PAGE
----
ATTORNEY-AT-LAW Alexander Williams in calling for a review of the law of adverse possession, says the principle inadvertently legalises squatting and trespassing.
Williams, who on Friday said the issue is one which should be "settled in a final Caribbean way", in a further interview with the Jamaica Observer said it was among several "other areas of the law where the usual common law English jurisprudence that we apply here might not necessarily suit our Caribbean reality" and as such should be tweaked.
Adverse possession allows a person in possession of a plot of land for at least 12 years unchallenged to get a title for it if the paper owner fails to assert his own superior title within the limitation period set out in the Limitation of Actions Act. That Act bars the owner on paper from recovering possession of land after the expiration of 12 years in the case of a private citizen and 60 years in the case of lands owned by the Crown. The applicant must prove, among other things, that acts of ownership have been performed in relation to the property such as fencing or upkeep. There must also be proof that for the relevant period there were no demands made for the individual to leave the property and that the tenancy was undisputed.
Williams, who made it clear that his views were personal and not that of the Jamaican Bar Association, which he heads, said the law as it stands is permitting the violation of well-intentioned citizens.
"I am pretty sure every family has members who have gone abroad to make life for themselves and most likely would buy a piece of property and put it down with the intention of coming back to live on the property or to develop the property. That is a quintessential aspect of Jamaican culture. The law of adverse possession doesn't fit that part of our culture," Williams, a former Jamaica Labour Party senator argued.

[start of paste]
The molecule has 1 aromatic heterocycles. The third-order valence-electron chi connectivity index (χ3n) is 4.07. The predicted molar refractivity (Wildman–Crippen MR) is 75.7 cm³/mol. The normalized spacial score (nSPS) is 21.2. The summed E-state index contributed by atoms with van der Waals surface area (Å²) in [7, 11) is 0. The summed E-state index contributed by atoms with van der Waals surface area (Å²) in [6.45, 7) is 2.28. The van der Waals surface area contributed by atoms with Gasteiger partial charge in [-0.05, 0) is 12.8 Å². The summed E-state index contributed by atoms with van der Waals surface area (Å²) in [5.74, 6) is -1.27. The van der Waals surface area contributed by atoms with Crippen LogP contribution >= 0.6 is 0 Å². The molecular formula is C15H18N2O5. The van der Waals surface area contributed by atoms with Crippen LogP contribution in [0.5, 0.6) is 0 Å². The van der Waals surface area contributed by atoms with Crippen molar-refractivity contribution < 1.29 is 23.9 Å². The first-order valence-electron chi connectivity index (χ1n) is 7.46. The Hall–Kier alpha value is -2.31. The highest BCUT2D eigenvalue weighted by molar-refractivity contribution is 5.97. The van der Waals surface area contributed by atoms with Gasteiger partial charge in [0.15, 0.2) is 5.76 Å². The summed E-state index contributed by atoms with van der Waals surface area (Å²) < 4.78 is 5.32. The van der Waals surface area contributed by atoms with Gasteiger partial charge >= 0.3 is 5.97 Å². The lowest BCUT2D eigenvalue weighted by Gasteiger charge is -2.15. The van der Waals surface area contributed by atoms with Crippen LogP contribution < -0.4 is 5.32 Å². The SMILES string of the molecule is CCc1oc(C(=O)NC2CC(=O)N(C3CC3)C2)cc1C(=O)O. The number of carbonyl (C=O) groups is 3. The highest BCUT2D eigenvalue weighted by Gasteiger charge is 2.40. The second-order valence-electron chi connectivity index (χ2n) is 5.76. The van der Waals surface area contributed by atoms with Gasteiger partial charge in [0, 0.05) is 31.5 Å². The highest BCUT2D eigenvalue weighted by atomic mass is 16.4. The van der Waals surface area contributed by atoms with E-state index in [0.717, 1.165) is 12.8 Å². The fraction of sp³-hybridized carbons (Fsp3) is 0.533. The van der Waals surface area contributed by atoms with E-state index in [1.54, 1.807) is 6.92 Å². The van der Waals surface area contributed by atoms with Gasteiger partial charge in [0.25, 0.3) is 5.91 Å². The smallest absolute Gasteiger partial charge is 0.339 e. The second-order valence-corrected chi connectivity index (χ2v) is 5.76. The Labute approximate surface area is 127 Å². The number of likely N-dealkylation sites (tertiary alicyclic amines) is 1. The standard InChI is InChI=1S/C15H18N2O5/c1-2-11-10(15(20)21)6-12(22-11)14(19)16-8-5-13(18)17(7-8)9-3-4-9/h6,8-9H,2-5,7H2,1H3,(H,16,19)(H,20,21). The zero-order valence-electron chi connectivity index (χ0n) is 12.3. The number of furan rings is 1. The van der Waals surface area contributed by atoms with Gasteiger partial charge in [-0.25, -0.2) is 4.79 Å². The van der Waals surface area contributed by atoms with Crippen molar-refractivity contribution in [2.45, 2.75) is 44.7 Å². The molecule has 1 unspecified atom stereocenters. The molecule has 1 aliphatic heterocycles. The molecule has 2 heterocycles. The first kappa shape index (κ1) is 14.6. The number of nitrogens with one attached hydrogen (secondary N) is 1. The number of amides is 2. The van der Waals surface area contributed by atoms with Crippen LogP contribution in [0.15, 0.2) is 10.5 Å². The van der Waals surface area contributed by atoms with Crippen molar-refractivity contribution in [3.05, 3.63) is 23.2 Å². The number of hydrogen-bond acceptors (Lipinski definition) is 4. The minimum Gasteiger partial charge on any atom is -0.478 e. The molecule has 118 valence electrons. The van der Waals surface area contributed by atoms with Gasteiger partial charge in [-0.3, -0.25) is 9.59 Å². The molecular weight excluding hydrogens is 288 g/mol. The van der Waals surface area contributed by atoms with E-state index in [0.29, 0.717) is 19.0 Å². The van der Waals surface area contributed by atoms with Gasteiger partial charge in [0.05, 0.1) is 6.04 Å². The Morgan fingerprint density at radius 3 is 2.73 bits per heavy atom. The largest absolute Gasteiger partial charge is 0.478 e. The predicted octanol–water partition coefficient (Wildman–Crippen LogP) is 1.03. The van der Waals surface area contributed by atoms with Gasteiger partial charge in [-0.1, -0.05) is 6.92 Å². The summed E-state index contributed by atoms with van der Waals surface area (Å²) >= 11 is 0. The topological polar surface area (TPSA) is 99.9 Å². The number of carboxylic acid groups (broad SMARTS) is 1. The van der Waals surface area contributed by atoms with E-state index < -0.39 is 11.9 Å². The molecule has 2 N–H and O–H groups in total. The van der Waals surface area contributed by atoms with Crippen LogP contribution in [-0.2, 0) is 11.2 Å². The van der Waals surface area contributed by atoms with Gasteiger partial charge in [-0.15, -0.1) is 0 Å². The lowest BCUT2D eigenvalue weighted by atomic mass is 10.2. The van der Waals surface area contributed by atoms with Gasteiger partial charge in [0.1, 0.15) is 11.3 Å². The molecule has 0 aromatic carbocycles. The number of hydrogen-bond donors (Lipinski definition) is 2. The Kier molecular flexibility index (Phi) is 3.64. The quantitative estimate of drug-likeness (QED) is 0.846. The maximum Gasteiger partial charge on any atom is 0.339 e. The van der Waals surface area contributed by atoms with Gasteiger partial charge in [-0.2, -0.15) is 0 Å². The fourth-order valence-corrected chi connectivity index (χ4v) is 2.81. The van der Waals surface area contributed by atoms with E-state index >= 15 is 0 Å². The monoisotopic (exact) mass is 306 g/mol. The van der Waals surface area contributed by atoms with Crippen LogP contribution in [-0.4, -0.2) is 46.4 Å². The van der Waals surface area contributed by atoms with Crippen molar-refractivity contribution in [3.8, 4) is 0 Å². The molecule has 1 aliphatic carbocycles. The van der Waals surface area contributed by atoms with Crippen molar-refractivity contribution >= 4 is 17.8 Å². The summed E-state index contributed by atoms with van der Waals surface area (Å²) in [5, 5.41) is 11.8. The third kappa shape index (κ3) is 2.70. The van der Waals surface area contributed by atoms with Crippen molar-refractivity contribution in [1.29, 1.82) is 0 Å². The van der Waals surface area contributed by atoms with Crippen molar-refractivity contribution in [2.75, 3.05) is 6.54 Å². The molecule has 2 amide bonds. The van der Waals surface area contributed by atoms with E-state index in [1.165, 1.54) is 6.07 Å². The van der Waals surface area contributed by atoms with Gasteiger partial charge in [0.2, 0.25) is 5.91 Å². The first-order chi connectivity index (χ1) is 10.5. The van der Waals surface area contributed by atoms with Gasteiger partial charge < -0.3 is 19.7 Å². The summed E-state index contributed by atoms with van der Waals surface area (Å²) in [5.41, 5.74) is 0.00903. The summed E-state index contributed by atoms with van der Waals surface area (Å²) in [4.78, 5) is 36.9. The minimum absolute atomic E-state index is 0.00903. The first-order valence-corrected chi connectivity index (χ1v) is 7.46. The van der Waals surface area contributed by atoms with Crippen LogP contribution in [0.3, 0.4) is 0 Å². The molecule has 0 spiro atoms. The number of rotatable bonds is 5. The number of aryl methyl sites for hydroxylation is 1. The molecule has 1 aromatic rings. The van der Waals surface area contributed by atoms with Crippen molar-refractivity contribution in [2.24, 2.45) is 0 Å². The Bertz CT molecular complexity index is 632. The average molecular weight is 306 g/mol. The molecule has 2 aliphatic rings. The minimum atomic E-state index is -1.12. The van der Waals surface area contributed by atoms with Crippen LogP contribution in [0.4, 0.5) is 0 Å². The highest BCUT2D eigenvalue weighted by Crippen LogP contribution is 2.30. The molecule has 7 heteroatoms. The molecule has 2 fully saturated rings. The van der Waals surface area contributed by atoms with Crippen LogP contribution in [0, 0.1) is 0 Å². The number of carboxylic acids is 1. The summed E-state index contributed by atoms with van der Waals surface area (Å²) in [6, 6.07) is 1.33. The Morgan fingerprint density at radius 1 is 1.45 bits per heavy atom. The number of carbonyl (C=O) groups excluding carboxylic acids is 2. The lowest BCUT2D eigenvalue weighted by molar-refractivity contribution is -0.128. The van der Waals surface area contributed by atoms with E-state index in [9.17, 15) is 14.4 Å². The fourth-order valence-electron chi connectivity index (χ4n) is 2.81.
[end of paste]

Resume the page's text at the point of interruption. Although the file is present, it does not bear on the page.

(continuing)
"Let us say you go away for 24 years, struggling as a bus driver in the United Kingdom or as a farm worker in the United States, you buy a piece of land in Jamaica and somebody comes and sits on your land for 12 years, you don't know anything about it, and you lose the land. Is that something we should accept in our own Jamaican jurisprudence as an acceptable way of ordering ourselves?" Williams questioned.
He argued further that the statute also unfairly enables unsavoury characters who have an entrepreneurial bent.
"Land in countries like Jamaica is expensive for a particular reason. Where we are in the Caribbean, when compared to a lot of other places in the world, we are in a fairly stable environment. Do we want to subject our development, given that amount of leverage to the principle of adverse possession, when persons who may or may not be developing land in a particularly appropriate way to be able to do what is, in effect, stealing land? That is what it is, let us call it what it is, stealing land. Squatting is stealing land," the attorney reasoned.
"So somebody who is squatting on land, hasn't paid for it and hasn't inherited it, is hoping that for a period of time a landowner may not pay sufficient attention to the land and take it. That's what the law is allowing. I raise that in the context of our own jurisprudence. It may well be that we might be able to tweak judge-made law on the principles of adverse possession to fit our Caribbean reality," Williams noted.
Owners of property can protect themselves against adverse possession by, among other things, placing "No Trespassing" signs on the property, ensuring that periodic surveys are done, in addition to routine inspections to ensure that there are no unauthorised occupants.